Unless the Council happens to be care provider (which is very often not the case now) then they are not going to agree additional funding. They are not the employer. They are a commissioner of services and the fact that the companies were found to be paying below the legal requirement is nothing to do with them. Commissioning sets the expected delivery outcomes and the price - not how a company chooses to implement the delivery itself. No council is going to pay extra to these companies unless the government sets aside money specifically for this purpose. Nor should they. After all, you wouldn't be expecting to get an extra bill from Sports Direct for those sneakers you bought two years ago on the basis that the price was based on them not paying their employees properly, would you? This is no different - it is a paid for product just like any other.
    • paddedjohn
    • By paddedjohn 13th Sep 17, 10:19 AM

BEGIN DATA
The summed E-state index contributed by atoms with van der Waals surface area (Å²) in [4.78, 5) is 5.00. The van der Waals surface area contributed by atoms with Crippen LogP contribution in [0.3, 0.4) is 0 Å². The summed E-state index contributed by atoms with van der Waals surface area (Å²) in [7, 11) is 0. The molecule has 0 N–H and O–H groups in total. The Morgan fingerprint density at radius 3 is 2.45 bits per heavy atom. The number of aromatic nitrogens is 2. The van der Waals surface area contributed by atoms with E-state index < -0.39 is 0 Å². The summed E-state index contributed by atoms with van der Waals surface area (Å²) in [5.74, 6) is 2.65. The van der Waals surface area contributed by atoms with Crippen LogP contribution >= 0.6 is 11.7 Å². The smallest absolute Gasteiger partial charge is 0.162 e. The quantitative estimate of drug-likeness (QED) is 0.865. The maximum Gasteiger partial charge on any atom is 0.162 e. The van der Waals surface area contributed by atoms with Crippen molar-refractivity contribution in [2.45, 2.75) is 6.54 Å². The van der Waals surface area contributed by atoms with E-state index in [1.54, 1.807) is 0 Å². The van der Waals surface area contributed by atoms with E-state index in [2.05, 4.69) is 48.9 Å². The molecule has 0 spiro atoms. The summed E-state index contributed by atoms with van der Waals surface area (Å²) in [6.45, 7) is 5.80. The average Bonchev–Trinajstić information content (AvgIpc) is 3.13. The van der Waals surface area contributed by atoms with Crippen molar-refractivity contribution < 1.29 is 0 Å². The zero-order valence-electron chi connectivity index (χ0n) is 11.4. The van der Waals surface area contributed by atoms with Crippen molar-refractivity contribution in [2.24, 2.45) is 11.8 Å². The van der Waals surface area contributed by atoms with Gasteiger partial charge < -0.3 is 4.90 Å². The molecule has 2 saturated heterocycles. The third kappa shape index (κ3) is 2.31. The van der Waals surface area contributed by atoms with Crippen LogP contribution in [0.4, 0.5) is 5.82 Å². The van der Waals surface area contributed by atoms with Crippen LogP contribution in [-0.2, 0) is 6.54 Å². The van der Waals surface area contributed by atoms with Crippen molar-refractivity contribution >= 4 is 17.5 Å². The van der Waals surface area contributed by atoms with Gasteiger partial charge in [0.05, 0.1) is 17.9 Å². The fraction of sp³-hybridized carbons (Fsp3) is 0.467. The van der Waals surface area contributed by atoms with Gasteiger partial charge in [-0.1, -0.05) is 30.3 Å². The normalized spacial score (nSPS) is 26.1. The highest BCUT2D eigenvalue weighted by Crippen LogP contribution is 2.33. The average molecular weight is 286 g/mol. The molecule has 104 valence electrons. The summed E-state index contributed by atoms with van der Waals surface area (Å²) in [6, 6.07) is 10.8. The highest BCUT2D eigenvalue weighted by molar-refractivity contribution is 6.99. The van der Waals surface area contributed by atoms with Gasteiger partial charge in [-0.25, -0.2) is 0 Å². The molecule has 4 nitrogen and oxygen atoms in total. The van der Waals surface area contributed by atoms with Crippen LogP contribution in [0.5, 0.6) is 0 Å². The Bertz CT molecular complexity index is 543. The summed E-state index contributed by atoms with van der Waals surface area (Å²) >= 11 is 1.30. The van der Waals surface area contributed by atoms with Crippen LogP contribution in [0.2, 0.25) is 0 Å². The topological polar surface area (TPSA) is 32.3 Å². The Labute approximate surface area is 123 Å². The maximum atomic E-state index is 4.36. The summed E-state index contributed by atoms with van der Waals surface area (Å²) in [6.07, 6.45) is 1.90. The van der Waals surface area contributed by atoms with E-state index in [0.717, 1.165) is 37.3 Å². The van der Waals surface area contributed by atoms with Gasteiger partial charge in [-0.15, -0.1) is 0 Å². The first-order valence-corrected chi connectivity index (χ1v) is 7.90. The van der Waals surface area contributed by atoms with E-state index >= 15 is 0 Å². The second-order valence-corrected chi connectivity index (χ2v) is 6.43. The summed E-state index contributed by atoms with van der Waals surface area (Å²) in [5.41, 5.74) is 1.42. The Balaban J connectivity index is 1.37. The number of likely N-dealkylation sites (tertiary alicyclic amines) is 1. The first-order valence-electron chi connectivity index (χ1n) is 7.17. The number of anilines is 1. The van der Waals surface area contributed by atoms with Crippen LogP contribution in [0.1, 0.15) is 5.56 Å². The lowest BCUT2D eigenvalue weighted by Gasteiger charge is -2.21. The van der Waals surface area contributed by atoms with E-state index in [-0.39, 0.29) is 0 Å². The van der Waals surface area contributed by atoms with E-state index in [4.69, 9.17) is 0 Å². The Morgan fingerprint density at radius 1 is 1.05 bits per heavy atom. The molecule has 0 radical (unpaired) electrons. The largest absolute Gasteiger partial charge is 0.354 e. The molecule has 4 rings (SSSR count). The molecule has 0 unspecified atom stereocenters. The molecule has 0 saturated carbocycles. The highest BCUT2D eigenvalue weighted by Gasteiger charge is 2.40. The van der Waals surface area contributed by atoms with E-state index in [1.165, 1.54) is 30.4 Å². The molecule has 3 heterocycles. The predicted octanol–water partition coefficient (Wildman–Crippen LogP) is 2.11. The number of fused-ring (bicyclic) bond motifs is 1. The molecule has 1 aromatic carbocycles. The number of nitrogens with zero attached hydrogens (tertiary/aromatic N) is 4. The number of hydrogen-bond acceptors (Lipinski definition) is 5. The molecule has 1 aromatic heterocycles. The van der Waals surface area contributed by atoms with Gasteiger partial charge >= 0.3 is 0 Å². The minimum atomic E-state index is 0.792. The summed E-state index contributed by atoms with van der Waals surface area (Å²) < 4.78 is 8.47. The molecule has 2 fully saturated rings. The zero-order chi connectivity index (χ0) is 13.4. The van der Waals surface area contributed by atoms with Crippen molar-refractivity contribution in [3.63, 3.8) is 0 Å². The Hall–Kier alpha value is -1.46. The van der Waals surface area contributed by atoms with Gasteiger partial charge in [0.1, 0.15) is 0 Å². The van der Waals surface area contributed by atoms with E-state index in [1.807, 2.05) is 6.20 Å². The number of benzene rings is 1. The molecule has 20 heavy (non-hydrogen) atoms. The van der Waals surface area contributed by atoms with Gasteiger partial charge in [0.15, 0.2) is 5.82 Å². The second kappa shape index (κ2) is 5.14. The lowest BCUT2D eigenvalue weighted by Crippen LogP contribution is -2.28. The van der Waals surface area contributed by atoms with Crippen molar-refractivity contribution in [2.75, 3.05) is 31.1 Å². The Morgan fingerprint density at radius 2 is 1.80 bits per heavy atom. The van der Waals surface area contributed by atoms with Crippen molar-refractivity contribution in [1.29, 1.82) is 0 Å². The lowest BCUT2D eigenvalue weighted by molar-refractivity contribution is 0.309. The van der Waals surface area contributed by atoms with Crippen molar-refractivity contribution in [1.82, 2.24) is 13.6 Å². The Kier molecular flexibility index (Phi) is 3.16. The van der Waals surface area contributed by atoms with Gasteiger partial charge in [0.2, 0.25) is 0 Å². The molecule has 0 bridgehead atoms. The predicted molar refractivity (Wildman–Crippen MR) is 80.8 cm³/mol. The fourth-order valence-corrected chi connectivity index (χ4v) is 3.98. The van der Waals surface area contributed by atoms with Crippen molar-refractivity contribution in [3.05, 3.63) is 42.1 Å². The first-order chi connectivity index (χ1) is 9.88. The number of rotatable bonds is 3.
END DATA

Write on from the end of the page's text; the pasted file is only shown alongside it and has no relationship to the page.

• 7,019 Posts
    • 7,701 Thanks
    paddedjohn
    Can they force you to do this? The short answer is yes. If you have less than two years service, then you do it or you get dismissed. If you have more than two years, you will do it or else, at best, you will be made redundant. At worst they might enforce contractual changes because these are necessary changes to manage the business. In the end, the requirements of the service are what sustain the employment. The availability or desired work location of employees will never trump that. This will happen. The only question is whether you will still have a job when it does. If you cannot commit to these changes, then the least painful option for you is to get another job.

    As others have stated, you would have to be paid at least the minimum wage for any sleep over shifts.
    Originally posted by sangie595
    How can hey be made redundant when the job still exists?
    Be Alert..........Britain needs lerts.
    • sangie595
    • By sangie595 13th Sep 17, 1:20 PM
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    sangie595
    How can hey be made redundant when the job still exists?
    Originally posted by paddedjohn
    Because the job doesn't exist! There used to be a job that was "caring with no sleep overs in X location". The new job is "caring with sleepovers in Y location". Different job. Redundancy. Potentially. Although the employer might then claim the new jobs are suitable alternatives and refuse redundancy pay if people refuse them. And that might be correct - they might be suitable alternatives.